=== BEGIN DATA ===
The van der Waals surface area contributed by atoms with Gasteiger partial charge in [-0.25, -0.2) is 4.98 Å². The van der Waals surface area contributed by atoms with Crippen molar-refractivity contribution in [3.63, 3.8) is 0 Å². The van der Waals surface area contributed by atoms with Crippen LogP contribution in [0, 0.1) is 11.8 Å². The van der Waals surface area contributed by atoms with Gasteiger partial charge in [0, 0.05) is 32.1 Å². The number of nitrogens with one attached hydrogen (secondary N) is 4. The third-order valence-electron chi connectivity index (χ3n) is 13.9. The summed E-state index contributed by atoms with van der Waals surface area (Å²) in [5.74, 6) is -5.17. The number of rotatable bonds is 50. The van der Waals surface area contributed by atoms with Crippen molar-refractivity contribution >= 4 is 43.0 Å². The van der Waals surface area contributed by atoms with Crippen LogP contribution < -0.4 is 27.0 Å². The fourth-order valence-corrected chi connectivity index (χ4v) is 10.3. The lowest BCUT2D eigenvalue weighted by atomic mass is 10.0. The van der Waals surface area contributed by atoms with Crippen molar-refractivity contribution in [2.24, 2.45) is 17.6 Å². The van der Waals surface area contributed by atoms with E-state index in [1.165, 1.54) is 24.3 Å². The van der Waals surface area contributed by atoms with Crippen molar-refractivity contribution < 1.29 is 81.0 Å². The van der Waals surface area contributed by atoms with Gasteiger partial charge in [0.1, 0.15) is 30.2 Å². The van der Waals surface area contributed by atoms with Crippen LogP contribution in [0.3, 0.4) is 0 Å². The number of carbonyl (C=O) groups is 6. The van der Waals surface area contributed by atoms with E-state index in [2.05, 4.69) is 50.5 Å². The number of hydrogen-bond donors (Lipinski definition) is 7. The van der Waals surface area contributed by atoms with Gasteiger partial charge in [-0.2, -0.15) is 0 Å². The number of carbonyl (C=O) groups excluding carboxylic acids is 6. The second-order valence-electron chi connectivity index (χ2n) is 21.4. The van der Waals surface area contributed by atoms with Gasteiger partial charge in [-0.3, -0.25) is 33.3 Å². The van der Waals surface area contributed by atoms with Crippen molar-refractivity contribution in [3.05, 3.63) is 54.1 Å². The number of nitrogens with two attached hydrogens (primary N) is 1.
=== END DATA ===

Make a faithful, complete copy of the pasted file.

The van der Waals surface area contributed by atoms with Gasteiger partial charge in [-0.25, -0.2) is 4.98 Å². The van der Waals surface area contributed by atoms with Crippen molar-refractivity contribution in [3.63, 3.8) is 0 Å². The van der Waals surface area contributed by atoms with Crippen LogP contribution in [0, 0.1) is 11.8 Å². The van der Waals surface area contributed by atoms with Gasteiger partial charge in [0, 0.05) is 32.1 Å². The number of nitrogens with one attached hydrogen (secondary N) is 4. The third-order valence-electron chi connectivity index (χ3n) is 13.9. The summed E-state index contributed by atoms with van der Waals surface area (Å²) in [5.74, 6) is -5.17. The number of rotatable bonds is 50. The van der Waals surface area contributed by atoms with Crippen molar-refractivity contribution >= 4 is 43.0 Å². The van der Waals surface area contributed by atoms with Crippen LogP contribution < -0.4 is 27.0 Å². The fourth-order valence-corrected chi connectivity index (χ4v) is 10.3. The lowest BCUT2D eigenvalue weighted by atomic mass is 10.0. The van der Waals surface area contributed by atoms with Crippen molar-refractivity contribution in [2.24, 2.45) is 17.6 Å². The van der Waals surface area contributed by atoms with E-state index in [1.165, 1.54) is 24.3 Å². The van der Waals surface area contributed by atoms with Crippen molar-refractivity contribution < 1.29 is 81.0 Å². The van der Waals surface area contributed by atoms with Gasteiger partial charge in [0.1, 0.15) is 30.2 Å². The van der Waals surface area contributed by atoms with Crippen LogP contribution in [0.3, 0.4) is 0 Å². The number of carbonyl (C=O) groups is 6. The van der Waals surface area contributed by atoms with E-state index in [2.05, 4.69) is 50.5 Å². The number of hydrogen-bond donors (Lipinski definition) is 7. The van der Waals surface area contributed by atoms with Gasteiger partial charge in [-0.2, -0.15) is 0 Å². The number of carbonyl (C=O) groups excluding carboxylic acids is 6. The second-order valence-electron chi connectivity index (χ2n) is 21.4. The van der Waals surface area contributed by atoms with Gasteiger partial charge in [-0.3, -0.25) is 33.3 Å². The van der Waals surface area contributed by atoms with Crippen molar-refractivity contribution in [3.05, 3.63) is 54.1 Å². The number of nitrogens with two attached hydrogens (primary N) is 1.